Any financial system that is based on debt is doomed to failure.
A good analogy is to look at one’s own household.
Do you consume more than you produce?
Keep borrowing and eventually the crunch will come…payback time, with nothing in reserve to pay what’s owed.
Many people refer to this as, living beyond one’s means.
If this is what you are doing, then it’s time to take control of your own micro economy.
Leave your government to continue paying bankers grossly inflated sums of money and try to re-calibrate your own finances.
I was enjoying a long conversation with my mother on Monday.
Growing up through WW2 was the greatest lesson in personal finance for her. (This is her, aged 80, at Bealtaine Cottage).
If one did not have money, one could not buy goods or services.
That proved to be enormously enabling for that generation…one of the healthiest and most empowered ever known in the modern world.
Mum still has all her own teeth…sugar was rationed!
She has never been over-weight, birthed 11 children and did not own a washing machine until I bought her one. (My elder brothers never quite got their heads around why she would need one!)
Mum has always lived within her means and helped all of her children as well.
If Mum ran the economy, the bankers would be paid according to their productivity…and politicians also!
Today is Valentine’s Day.
Many people of limited means have bought flowers for their loved one…flowers grown in Kenya in Africa by using water from Lake Naivasha.
The water levels have dropped.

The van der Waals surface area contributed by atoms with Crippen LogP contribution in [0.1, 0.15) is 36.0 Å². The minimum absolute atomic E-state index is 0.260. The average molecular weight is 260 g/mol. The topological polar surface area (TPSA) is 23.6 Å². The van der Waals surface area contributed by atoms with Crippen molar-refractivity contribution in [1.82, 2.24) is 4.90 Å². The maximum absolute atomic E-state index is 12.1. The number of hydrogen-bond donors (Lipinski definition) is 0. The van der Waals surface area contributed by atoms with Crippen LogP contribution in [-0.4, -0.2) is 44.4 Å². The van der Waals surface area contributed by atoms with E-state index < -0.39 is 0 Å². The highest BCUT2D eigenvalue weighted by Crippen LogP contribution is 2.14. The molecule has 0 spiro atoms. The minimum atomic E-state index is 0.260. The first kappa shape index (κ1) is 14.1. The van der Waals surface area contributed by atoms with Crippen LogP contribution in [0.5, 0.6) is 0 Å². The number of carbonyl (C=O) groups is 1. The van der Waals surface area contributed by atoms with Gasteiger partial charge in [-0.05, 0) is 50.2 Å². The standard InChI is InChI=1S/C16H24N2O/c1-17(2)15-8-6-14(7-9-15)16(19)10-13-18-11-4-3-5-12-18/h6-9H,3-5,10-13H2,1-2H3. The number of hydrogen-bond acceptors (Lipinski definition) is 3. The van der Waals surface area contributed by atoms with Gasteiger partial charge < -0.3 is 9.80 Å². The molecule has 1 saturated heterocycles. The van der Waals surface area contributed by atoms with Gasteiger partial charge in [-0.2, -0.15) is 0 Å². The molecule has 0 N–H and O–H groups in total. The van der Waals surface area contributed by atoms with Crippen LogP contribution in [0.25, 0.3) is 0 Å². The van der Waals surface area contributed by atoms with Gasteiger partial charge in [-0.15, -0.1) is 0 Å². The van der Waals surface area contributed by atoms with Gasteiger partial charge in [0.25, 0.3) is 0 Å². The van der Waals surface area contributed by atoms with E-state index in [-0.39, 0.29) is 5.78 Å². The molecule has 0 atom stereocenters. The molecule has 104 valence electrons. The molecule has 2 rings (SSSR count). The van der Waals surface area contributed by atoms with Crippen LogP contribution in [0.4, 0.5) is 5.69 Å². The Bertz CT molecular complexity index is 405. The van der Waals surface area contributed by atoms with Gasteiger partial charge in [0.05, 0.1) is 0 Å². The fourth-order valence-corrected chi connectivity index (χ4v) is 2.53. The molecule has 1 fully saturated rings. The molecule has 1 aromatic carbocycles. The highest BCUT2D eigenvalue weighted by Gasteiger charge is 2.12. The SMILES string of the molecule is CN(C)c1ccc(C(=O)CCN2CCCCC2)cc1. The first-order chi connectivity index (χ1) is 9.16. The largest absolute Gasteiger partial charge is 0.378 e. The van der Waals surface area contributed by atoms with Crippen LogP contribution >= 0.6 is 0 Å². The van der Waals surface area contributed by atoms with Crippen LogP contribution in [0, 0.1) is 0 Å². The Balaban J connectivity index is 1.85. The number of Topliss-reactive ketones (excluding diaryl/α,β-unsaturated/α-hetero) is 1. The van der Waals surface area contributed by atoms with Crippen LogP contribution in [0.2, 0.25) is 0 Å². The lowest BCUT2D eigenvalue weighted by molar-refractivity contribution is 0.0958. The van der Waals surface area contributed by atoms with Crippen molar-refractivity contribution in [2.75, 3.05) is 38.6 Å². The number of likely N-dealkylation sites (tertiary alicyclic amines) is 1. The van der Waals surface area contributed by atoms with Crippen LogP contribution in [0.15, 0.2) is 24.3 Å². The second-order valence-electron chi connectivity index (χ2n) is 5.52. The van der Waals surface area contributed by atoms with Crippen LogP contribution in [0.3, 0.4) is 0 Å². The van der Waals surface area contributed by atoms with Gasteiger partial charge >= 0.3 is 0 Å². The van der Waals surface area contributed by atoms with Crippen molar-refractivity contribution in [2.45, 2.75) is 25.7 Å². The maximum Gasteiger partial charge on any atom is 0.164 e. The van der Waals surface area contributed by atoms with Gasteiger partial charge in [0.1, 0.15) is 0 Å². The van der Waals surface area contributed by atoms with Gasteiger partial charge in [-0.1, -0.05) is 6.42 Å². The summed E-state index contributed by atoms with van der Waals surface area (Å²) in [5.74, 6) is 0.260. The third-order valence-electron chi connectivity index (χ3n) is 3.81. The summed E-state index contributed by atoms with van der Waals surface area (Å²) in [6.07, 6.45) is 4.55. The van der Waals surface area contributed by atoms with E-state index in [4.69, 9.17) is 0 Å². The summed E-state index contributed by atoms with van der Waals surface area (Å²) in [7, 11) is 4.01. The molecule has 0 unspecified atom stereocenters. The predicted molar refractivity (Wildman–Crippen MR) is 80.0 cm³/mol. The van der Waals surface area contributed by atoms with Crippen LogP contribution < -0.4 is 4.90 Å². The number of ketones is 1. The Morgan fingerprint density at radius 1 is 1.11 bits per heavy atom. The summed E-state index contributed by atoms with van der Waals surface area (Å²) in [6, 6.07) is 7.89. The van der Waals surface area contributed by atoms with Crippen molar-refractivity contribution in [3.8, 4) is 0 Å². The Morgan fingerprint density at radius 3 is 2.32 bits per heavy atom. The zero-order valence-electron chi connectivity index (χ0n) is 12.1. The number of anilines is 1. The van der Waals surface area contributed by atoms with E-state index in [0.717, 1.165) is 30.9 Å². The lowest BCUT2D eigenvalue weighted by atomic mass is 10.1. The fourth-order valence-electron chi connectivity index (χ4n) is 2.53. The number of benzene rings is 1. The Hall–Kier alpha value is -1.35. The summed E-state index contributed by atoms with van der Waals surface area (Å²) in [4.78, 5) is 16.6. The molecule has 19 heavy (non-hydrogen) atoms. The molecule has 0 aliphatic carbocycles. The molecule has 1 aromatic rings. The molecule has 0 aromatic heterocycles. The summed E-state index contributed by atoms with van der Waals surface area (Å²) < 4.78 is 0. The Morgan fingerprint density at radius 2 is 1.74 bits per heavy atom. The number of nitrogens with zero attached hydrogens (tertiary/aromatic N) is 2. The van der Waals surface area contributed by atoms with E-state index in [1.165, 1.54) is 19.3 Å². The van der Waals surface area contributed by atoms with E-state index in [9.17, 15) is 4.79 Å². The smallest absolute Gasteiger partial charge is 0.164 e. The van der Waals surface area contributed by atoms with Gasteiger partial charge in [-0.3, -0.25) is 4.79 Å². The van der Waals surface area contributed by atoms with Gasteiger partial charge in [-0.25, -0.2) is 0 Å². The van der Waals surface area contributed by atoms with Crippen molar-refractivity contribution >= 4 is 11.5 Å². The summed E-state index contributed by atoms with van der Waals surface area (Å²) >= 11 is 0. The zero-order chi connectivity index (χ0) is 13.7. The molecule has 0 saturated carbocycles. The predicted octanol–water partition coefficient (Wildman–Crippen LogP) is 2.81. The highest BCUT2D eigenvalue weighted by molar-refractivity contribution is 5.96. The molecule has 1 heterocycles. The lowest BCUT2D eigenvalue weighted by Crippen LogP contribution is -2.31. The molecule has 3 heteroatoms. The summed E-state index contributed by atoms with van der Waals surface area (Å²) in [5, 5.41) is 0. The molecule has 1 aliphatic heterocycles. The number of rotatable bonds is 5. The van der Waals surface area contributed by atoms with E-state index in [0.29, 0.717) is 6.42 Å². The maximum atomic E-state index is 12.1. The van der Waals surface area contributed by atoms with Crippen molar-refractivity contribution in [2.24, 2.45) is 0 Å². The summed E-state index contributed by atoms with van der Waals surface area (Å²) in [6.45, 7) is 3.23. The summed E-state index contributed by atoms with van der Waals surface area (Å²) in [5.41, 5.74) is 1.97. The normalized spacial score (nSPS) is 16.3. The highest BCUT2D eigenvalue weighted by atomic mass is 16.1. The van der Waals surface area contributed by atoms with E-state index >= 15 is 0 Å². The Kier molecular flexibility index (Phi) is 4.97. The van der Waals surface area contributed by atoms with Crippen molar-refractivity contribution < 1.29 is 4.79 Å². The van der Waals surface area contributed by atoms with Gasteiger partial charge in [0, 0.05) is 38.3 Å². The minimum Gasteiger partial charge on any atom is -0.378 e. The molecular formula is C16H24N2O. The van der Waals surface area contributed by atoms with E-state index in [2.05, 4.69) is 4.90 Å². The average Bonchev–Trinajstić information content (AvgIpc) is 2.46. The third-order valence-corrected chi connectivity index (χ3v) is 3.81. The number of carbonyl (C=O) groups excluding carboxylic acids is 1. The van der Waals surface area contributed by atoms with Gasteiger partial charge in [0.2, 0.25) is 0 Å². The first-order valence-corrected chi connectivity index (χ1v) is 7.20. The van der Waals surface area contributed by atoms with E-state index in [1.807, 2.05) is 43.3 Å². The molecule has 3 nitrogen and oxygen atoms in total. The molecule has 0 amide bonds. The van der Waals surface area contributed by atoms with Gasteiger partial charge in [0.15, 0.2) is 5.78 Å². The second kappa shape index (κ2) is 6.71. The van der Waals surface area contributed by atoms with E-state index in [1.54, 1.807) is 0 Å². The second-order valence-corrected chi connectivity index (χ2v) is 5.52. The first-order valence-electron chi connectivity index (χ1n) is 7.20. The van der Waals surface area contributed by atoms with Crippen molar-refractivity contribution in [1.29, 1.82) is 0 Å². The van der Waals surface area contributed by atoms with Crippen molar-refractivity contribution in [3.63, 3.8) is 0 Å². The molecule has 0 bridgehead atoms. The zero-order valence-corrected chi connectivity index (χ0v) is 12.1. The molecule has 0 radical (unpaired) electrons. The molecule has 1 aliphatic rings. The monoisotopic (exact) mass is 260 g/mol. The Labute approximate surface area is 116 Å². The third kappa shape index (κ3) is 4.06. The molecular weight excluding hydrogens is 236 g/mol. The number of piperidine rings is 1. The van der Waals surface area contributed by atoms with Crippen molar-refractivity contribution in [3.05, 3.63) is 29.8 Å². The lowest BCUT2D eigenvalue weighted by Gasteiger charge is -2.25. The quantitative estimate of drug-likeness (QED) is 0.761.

This has had a devastating effect on plant, marine and animal life.
Hippo numbers have fallen by more than 25%.
The lake is now quite polluted with pesticide drain off.
University of Leicester environmentalist David Harper told the March 28, 2006, British Times: “Almost everybody in Europe who has eaten Kenyan beans or Kenyan strawberries, and gazed at Kenyan roses, has bought Naivasha water.
“It will become a turgid, smelly pond with impoverished communities eking out a living along bare shores … As the lake becomes smaller and shallower it will become warmer, fueling the growth of microscopic algae.
“It is only a matter of time before the lake becomes toxic.”
The Food and Water Watch report said: “The pesticides applied on the farms and in the greenhouses eventually end up in Lake Naivasha and in the groundwater, endangering the area’s people and wildlife … http://www.greenleft.org.au/node/49188
Kenya is the largest supplier of cut flowers to Europe, providing more than a quarter of imports.
These are mostly roses, and a third of annual production is for Valentine’s Day.
For less than the cost of a cheap bunch of flowers, you can buy a fruit tree and plant it for the one you love.
Each tree planted will provide oxygen for two people for the rest of their lives.